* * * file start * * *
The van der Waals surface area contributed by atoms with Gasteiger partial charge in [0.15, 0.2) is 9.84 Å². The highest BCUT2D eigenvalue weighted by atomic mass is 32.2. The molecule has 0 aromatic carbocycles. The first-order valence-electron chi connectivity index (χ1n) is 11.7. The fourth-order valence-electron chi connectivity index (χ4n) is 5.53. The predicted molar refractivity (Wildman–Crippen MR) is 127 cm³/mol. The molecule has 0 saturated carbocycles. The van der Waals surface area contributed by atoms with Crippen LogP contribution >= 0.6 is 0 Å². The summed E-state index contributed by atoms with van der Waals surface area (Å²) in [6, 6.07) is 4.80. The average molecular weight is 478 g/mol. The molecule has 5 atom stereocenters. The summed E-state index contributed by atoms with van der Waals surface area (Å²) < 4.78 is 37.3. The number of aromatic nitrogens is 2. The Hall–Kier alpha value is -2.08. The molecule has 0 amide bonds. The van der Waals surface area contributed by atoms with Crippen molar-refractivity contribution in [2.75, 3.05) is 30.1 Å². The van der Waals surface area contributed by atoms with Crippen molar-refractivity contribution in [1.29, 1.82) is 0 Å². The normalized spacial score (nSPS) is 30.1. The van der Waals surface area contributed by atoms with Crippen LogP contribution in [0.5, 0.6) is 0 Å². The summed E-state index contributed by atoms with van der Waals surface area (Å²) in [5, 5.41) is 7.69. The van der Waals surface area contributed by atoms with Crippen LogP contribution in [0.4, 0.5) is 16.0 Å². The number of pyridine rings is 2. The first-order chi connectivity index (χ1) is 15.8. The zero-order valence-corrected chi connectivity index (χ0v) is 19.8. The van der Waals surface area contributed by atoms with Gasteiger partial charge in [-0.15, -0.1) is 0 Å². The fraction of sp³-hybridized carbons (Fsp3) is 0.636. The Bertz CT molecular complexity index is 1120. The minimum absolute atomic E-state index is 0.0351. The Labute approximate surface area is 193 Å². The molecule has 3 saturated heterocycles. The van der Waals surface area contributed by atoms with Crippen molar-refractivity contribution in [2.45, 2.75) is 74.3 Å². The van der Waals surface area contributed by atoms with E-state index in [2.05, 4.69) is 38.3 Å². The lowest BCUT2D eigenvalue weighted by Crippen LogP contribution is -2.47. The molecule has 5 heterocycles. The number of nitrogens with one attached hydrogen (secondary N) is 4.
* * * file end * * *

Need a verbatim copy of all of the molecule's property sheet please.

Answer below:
The van der Waals surface area contributed by atoms with Gasteiger partial charge in [0.15, 0.2) is 9.84 Å². The highest BCUT2D eigenvalue weighted by atomic mass is 32.2. The molecule has 0 aromatic carbocycles. The first-order valence-electron chi connectivity index (χ1n) is 11.7. The fourth-order valence-electron chi connectivity index (χ4n) is 5.53. The predicted molar refractivity (Wildman–Crippen MR) is 127 cm³/mol. The molecule has 0 saturated carbocycles. The van der Waals surface area contributed by atoms with Crippen LogP contribution >= 0.6 is 0 Å². The summed E-state index contributed by atoms with van der Waals surface area (Å²) in [6, 6.07) is 4.80. The average molecular weight is 478 g/mol. The molecule has 5 atom stereocenters. The summed E-state index contributed by atoms with van der Waals surface area (Å²) < 4.78 is 37.3. The number of aromatic nitrogens is 2. The Hall–Kier alpha value is -2.08. The molecule has 0 amide bonds. The van der Waals surface area contributed by atoms with Crippen molar-refractivity contribution in [2.75, 3.05) is 30.1 Å². The van der Waals surface area contributed by atoms with Crippen molar-refractivity contribution in [1.29, 1.82) is 0 Å². The normalized spacial score (nSPS) is 30.1. The van der Waals surface area contributed by atoms with Crippen LogP contribution in [0.5, 0.6) is 0 Å². The summed E-state index contributed by atoms with van der Waals surface area (Å²) in [5, 5.41) is 7.69. The van der Waals surface area contributed by atoms with Crippen LogP contribution in [0.4, 0.5) is 16.0 Å². The number of pyridine rings is 2. The first-order chi connectivity index (χ1) is 15.8. The zero-order valence-corrected chi connectivity index (χ0v) is 19.8. The van der Waals surface area contributed by atoms with Gasteiger partial charge in [-0.15, -0.1) is 0 Å². The fraction of sp³-hybridized carbons (Fsp3) is 0.636. The Bertz CT molecular complexity index is 1120. The minimum absolute atomic E-state index is 0.0351. The Labute approximate surface area is 193 Å². The molecule has 3 saturated heterocycles. The van der Waals surface area contributed by atoms with Crippen molar-refractivity contribution in [2.45, 2.75) is 74.3 Å². The van der Waals surface area contributed by atoms with E-state index in [2.05, 4.69) is 38.3 Å². The lowest BCUT2D eigenvalue weighted by Crippen LogP contribution is -2.47. The molecule has 5 heterocycles. The number of nitrogens with one attached hydrogen (secondary N) is 4.